I still live in Germany, where public health ministers are still wanting to limit freedoms and impose COVID restrictions. A lot of Germans seem to be fed up with the rules, too, although they do seem to be a lot more willing to submit to them than Americans are. What I like about Germany, though, is that people seem to be somewhat less insulting, whichever side of the mask debate they’re on. And Germans, as a rule, are more community minded about most things. Many people here are still wearing masks, even though they are no longer legally required to wear them. Those who don’t wear masks mostly don’t get harassed for not wearing them. Maybe they get the side eye from one or two people, but no one is getting belligerent or aggressive about it, and there’s a lot less violence all around. I doubt if the mask rules were relaxed in the middle of a Lufthansa flight, that people would be whooping and hollering like they reportedly were on US flights yesterday. But yes, there would probably be people gratefully removing them.
As usual, I took a look at the comments on the news articles. It didn’t surprise me that a lot of people were whining about their fears regarding this decision, while others were being really offensively belligerent about their “freedoms”. I suspect that if the mask mandates are reinstated in the United States, there will be even more of an uproar and possibly, more violence. I have noticed, as many have, that since the mask mandates were in place, the behavior of people on planes was more violent and unruly than it’s ever been. After all, flights in economy class are uncomfortable enough as it is. The masks made them even less pleasant for a large number of people, even though some people don’t mind the masks and never found wearing them “onerous”.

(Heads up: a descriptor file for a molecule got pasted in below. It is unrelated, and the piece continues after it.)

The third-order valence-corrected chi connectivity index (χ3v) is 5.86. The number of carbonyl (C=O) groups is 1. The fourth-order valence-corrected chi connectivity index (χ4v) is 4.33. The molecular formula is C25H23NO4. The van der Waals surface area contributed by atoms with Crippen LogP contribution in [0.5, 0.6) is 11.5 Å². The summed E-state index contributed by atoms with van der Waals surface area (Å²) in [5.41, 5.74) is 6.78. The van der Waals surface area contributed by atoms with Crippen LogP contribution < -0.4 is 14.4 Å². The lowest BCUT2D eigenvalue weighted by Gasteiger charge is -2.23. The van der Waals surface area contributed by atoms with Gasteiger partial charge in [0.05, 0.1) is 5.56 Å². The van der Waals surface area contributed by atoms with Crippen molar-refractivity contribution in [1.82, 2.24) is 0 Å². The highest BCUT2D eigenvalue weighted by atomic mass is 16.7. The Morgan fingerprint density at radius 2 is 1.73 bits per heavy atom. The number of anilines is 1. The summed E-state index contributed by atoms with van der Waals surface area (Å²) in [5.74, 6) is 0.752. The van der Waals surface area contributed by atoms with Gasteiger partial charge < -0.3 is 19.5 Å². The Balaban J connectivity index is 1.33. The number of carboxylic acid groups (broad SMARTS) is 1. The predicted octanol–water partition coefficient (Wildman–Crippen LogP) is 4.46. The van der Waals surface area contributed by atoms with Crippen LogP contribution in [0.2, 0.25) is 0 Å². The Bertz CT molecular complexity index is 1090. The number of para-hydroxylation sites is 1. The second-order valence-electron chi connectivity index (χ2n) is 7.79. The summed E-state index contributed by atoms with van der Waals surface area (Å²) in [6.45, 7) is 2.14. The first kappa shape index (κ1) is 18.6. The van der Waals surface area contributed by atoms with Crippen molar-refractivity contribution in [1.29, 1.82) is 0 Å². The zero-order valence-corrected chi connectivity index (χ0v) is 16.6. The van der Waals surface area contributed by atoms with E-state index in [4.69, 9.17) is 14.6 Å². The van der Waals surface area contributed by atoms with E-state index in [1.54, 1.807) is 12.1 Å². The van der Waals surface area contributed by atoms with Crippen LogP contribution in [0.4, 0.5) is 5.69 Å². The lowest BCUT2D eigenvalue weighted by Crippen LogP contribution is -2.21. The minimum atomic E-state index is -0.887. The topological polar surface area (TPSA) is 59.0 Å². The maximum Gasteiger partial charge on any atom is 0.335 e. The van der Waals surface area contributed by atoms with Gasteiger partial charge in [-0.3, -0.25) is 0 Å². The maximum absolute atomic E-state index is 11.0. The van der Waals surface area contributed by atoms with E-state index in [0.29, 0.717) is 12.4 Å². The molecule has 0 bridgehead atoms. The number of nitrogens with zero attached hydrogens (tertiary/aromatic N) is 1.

One thing that I’ve noticed and don’t really like from either side of this issue, is that people aren’t willing to compromise or concede. Why can’t the pro-maskers, for instance, understand why people hate wearing masks? Why do they feel it necessary to insult, belittle, and berate people for their valid opinions? Being nasty and sanctimonious to people does not inspire their cooperation. Moreover, I don’t find it very convincing when a person in a mask brags about “caring for other people” as they verbally abuse those who don’t share their opinions and dare to express themselves. I’ve seen more than one comment by a supposed “concerned mask wearing humanitarian” indicating that they think anyone who disagrees with them deserves to die. That’s not a very caring and kind attitude, in my opinion, and it doesn’t necessarily make me want to wear a mask for the sake of others. In fact, I think it’s the height of hypocrisy.